Record-collecting is an art form, and those in lifelong pursuit of it will find solace in Downtown LA’s Artform Studio. Situated on 3rd Street in LA’s Arts District, the hybrid record store/hair salon appears unassuming from the outside. Yet, stop by, and you’ll understand why the “Cream of the Crop” mural on the east wall of Artform’s building is so fitting; it’s an extremely well-curated record shop, designed with diggers in mind. Without a doubt, it’s been established as a goldmine for rare and classic material, but it also offers itself as a creative platform with a unique neighborly ambience as well. This ambience is attributed, in part, to DJ Mza and EBO, the dynamic duo behind Soul Circle Radio, a weekly music show broadcasted live from the Artform Studio.
DJ Mza originally started Soul Circle Radio three years ago with the intent of pushing past genre boundaries and exposing the untapped sounds of the rest of the world to Los Angeles. A few years later, after being a guest on the show, EBO joined as a co-host, and it’s plain to see that the duo is doing something right. Soul Circle has earned a great reputation in the LA music community for their original track selections, as well as their commitment to our favorite analog medium: vinyl. The show and the studio both nurture the art of collecting and discovering new sounds, which makes sense. The Artform Studio was, after all, co-founded by DJ/Producer/Composer/Crate-Digging Extraordinaire, Adrian Younge, and Mza is a long-time friend and collaborator of his via the monthly Hip-Hop event, Bridges.
If you visit Soul Circle’s website, you’ll also find that they’ve had quite the reputable guest list, hosting the likes of Freddie Joachim, Question, Free the Robots, Nikko Gray, J-Heart, and today’s guest, Detroit Hip-Hop ambassador, House Shoes. After vibin’ to some Waldir Calmon and Clubcasa Chamber Orchestra, I was able to catch up with Mza and EBO to find out more about their music selections, favorite places to dig, and how the show came to fruition.
Sash: Tell me a little about Soul Circle and how it got started.
Mza: I wanted to do the show for a very long time and when I was contemplating, I wanted to have a show with not just only stuff that you always hear. There’s the radio that plays a lot of garbage, and I thought I’d just have a show where I’d play this kind of music and this music would be more soul, Hip-Hop (but good Hip-Hop), from House to Drum ‘n Bass. There’s no limitations on what we play as long as it’s soulful and tasteful. That’s pretty much it.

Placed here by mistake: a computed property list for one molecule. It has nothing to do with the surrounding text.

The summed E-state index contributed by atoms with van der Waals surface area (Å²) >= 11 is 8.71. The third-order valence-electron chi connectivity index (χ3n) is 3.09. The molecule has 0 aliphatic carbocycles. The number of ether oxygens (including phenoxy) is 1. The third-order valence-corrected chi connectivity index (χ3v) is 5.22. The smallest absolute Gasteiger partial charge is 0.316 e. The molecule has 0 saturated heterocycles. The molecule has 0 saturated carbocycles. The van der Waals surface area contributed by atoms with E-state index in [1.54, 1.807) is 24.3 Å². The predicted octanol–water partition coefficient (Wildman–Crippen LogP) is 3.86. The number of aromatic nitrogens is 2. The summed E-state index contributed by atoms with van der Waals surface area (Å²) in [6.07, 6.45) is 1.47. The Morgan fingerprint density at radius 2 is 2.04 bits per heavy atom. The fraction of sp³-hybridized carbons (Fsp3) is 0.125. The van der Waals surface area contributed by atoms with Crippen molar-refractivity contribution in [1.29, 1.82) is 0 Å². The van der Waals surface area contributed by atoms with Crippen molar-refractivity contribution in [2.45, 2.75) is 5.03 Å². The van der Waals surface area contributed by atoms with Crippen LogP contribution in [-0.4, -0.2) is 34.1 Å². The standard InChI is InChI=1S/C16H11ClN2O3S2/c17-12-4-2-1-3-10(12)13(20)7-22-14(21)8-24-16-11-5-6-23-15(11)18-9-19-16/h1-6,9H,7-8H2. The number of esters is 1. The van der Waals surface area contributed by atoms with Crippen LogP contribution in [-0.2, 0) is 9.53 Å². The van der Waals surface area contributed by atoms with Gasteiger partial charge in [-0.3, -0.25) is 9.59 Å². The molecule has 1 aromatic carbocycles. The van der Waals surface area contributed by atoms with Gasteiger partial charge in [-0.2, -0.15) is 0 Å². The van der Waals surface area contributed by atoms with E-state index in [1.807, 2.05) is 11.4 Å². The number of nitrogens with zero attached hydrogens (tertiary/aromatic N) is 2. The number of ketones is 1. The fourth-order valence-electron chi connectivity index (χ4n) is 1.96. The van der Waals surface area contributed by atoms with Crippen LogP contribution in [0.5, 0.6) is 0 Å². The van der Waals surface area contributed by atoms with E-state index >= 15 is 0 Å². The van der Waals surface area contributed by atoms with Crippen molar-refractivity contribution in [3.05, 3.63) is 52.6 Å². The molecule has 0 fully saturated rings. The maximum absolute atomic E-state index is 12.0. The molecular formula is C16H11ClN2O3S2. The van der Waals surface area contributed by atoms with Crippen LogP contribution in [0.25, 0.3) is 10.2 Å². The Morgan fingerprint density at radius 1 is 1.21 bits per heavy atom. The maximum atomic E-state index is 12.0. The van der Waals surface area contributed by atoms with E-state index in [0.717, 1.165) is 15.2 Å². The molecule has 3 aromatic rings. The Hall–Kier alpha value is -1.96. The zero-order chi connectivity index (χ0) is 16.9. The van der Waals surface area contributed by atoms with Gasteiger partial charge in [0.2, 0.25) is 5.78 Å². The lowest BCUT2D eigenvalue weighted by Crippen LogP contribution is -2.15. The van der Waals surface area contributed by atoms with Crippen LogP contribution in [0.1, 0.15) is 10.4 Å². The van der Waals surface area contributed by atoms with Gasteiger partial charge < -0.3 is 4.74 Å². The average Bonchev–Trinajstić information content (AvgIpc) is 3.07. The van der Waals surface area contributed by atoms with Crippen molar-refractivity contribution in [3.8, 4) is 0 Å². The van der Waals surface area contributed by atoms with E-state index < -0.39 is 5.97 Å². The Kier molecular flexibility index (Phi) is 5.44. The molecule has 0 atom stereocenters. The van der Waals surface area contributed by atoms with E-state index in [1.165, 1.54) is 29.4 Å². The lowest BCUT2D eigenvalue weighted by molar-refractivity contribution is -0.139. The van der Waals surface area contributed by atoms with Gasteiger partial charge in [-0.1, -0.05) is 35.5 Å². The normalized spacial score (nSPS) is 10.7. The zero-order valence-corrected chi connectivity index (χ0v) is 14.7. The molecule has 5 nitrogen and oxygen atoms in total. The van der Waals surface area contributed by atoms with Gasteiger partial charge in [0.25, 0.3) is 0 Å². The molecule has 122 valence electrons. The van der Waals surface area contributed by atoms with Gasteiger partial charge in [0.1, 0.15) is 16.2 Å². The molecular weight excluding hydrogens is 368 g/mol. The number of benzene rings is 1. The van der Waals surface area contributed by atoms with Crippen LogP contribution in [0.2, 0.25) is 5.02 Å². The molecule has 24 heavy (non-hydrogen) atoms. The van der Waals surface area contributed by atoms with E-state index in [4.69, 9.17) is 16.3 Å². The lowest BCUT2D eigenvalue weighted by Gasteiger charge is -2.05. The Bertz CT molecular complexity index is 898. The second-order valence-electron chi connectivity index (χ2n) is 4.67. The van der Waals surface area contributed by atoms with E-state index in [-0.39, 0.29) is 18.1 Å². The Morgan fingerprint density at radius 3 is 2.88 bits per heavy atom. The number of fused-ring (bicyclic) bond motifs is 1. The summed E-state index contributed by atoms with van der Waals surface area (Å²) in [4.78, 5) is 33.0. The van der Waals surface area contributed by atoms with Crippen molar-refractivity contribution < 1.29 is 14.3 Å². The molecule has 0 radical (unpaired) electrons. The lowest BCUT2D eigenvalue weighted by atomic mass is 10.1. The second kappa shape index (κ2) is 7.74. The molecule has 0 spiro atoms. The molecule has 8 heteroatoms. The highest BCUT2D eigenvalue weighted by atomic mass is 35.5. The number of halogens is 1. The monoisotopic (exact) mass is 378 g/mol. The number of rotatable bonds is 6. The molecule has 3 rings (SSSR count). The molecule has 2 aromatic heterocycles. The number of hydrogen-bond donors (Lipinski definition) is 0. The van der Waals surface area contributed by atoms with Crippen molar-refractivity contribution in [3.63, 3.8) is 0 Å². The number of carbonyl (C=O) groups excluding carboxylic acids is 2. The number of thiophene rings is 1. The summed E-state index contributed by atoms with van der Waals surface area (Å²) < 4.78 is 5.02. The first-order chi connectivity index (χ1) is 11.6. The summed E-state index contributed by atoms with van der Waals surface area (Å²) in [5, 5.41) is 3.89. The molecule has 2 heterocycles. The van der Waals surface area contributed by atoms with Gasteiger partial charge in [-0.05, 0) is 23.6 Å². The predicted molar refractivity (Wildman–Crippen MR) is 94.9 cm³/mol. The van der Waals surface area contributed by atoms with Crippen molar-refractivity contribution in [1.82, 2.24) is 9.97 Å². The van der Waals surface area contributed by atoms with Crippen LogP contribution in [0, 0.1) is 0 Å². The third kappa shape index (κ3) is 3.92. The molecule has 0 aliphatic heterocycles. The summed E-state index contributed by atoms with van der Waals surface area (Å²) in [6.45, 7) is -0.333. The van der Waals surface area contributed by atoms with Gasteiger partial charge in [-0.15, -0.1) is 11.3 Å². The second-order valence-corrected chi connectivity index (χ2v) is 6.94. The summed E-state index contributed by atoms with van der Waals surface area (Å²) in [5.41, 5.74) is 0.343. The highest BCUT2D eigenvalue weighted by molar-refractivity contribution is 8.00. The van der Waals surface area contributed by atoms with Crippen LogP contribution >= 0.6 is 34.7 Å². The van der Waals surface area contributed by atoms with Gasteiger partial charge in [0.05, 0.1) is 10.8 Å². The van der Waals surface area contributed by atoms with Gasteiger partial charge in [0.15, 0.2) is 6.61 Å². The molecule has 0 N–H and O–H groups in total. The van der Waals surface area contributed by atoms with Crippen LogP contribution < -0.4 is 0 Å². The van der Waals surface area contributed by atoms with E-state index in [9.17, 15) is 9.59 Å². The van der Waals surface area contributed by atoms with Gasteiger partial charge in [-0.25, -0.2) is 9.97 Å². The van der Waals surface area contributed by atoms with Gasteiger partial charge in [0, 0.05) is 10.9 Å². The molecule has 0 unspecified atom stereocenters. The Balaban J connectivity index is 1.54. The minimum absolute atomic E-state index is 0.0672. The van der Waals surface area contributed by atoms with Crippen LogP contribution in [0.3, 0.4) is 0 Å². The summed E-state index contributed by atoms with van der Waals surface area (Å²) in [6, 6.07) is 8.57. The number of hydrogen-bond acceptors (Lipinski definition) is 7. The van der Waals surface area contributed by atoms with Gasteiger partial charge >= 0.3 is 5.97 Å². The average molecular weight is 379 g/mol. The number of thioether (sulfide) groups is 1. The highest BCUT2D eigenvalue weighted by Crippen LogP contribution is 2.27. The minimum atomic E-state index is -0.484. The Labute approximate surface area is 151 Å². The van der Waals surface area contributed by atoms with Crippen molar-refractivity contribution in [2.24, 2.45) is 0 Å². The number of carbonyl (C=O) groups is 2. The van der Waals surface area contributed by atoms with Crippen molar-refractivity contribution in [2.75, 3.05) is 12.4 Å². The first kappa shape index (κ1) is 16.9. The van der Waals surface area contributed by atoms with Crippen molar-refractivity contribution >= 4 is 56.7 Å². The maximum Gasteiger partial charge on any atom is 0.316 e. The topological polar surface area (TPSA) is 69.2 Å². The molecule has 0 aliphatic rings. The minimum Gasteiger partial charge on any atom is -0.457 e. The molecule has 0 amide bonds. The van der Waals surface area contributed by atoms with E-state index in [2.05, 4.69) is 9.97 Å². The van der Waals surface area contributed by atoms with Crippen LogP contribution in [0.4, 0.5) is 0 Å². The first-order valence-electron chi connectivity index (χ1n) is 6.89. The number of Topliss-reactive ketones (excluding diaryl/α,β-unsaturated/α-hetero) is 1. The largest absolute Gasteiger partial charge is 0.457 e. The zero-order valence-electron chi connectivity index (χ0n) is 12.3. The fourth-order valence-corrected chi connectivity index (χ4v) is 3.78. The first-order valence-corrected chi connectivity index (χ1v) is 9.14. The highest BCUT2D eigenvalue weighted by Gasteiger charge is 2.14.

EBO: We tell people that come on the show to play whatever they want. There’s no limitations on what they play. And if we choose somebody to come on the show, we know that they’re gonna play something no one’s heard. It’s eclectic music. We do popular stuff, new and relevant stuff. Nothing that’s on the radio.
Mza: We keep it underground. Very tasteful. If you were to tune in, sometimes you’ll catch an old soul track or even jazz. You’ll hear Mile Davis, then the next song will be some Hip-Hop, J Dilla stuff, and then we’ll play some House stuff, even. But in terms of uptempo music, we keep it tasteful and soulful.
Sash: That pretty much answered my question. I was gonna ask you, do you have any specific rules for what you play?
Mza: We don’t wanna have any limitations. We like to play that music that we like, that we think is good, soulful. I think a lot of that element is gone nowadays, and we feel we have the obligation to carry this music out because a lot of it came from the 60s and 70s. Not to say that we only play 60s and 70s music, but we do visit that time period every so often so people know and don’t forget where this music comes from.
Sash: How did you link up with The Artform Studio?
Mza: They’re family. We’ve known these guys for over 10 years. I’m good friends with Adrian Younge and that’s who I met. Him and I do this event called Bridges, which is a monthly function. Been goin’ on for ten plus years, and that’s how we met. Then him and his wife opened up the Artform Studio here in Downtown LA, and we talked. They were like “Hey, why don’t you come and do the show here?” and we’re like “Alright, perfect.”
Sash: You mentioned that you don’t really have any specific criteria for what you play, but what songs have been in frequent rotation here at Soul Circle? And what are your favorite new releases so far?
Mza: A lot of the stuff that we’ve been playing here lately would be a lot of stuff coming from different countries. These are a lot of what I call “the future of Hip-Hop.” “Beatheads,” I call ‘em. A lot of the style that we’ve been playing here is stuff from the Netherlands, Europe just to name a few. This guy named Moods, he’s from the Netherlands. There’s this kid named fLako, he’s from the UK. Funkommunity from New Zealand. They’ve got some wonderful talent out of New Zealand. In Japan, there’s DJ Mitsu The Beats, DJ Krush, Grooveman Spot. There’s DJ Cam. A lot of the new style is what we’ve been playing. Tall Black Guy is a phenomenal producer. He’s killin’ the scene right now. He’s notorious for doing a lot of amazing remixes, and that’s how he’s getting his name out right now. He’s just an amazing talent, and we play a lot of his stuff.
EBO: We play local stuff too. A lot of the artists that we have on the show are local.
Mza: It’s a blessing to be in a city where we have cats that are all in LA. We do play a lot of Afrobeat, Reggae, House, Funk, Soul, and Jazz as well.
Sash: Who has been your favorite guest so far and why?
EBO: My favorite show was when Bency came on. We just had a big-ass party in here (laughs).
Mza: The thing that’s cool is we broadcast live from the Artform studio, and it’s a blessing to be here and to have the space that we have. It’s cool because when we had the show with our friend Bency, there were other folks there that day as well. We just kinda have an open door policy where people can come in and hang out with us. We actually encourage that. It’s not a typical radio station. This place is a salon and a record store and we incorporate our radio show in here, so there’s a cool ambience. If you ever come and hang out, you’ll see that it’s welcoming, and that’s pretty much our whole vibe.